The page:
It has been a grave concern of mine and my husband, that this exemplary care and midwifery good practice would be lost as a choice to the women of the UK through new insurance legislation and a lack of will on the part of policy makers and bureaucrats at Westminster and Whitehall. We are therefore writing to ask, nay demand, that matters are so arranged that these fantastic, highly committed practitioners have the insurance they need to continue to practice as they are currently doing as independent midwives within current guidelines. We also ask that commensurate with their implementation of Maternity Matters and the new Health White Paper, the care of these midwives will be available as a choice for all women via the NHS as alternative willing providers of care.

We should not have had to pay the heavy financial burden to receive that level of care, it should be available on the NHS. We would argue that with their excellent outcomes combined with the reduction in admin and staff costs associated with NHS staff this would be an excellent choice both for women and babies and a cash strapped UK economy. We would ask therefore that you: take the matter forward with the relevant people at the Department of Health, that you keep us informed of developments, and help us lobby effectively for these amazing midwives who deserve accolades rather than brickbats.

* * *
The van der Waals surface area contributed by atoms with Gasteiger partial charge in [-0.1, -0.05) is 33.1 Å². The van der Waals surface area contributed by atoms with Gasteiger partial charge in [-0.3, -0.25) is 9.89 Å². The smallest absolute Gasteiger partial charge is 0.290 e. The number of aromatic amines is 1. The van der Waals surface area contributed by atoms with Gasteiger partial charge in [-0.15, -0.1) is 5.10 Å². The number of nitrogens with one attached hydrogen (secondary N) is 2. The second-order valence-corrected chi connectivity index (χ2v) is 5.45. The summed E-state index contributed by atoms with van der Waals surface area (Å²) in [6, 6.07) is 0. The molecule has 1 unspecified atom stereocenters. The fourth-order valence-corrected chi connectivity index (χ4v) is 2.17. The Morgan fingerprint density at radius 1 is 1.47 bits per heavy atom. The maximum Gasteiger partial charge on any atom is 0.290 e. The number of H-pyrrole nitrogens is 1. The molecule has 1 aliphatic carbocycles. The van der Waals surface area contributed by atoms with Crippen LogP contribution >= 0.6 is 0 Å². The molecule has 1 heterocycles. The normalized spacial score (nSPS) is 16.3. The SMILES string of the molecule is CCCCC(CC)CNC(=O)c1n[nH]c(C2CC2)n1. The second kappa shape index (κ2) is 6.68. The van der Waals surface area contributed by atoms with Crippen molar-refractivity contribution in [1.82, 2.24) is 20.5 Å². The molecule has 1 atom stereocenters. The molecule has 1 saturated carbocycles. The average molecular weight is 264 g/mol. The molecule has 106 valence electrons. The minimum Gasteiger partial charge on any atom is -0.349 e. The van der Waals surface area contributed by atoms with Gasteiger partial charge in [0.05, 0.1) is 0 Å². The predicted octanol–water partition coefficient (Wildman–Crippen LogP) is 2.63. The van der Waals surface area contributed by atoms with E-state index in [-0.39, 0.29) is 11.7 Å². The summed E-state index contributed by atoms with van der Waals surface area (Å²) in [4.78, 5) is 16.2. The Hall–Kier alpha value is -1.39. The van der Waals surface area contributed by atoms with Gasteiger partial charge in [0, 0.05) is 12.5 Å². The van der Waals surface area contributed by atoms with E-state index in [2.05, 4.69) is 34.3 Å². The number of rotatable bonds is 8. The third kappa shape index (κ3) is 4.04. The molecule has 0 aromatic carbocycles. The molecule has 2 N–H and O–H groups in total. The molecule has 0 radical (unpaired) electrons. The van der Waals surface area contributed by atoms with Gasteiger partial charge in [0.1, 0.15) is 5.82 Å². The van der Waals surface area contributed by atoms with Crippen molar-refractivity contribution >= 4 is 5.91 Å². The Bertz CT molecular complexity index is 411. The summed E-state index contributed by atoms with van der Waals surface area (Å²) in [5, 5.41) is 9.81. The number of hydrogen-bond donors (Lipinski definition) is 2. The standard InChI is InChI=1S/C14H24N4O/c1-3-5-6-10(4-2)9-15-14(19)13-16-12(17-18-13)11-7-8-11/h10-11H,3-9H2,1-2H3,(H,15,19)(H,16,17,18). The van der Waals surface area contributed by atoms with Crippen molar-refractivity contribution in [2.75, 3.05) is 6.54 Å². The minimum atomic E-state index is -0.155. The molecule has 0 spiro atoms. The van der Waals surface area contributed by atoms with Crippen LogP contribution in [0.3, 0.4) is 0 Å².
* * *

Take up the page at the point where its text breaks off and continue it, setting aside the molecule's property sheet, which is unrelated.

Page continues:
With every good wish Mrs Ruth and Dr David Weston Further information can be obtained at http://www.independentmidwives.org.uk/?node=11856

Please Note: We write this on a personal level but also as a business partnership committed to providing services for and lobbying for, good births for all women and their babies. We want to add the full weight of our business Aquabirths Ltd and Aquabirths at Home in support of the continuing choice of women to receive care from an IMUK midwife. The outcome of this issue will make no positive difference to our future business (but raising it in this official way could have a negative effect) it is simply because our ethos of promoting the best birth for mothers and babies, demands it.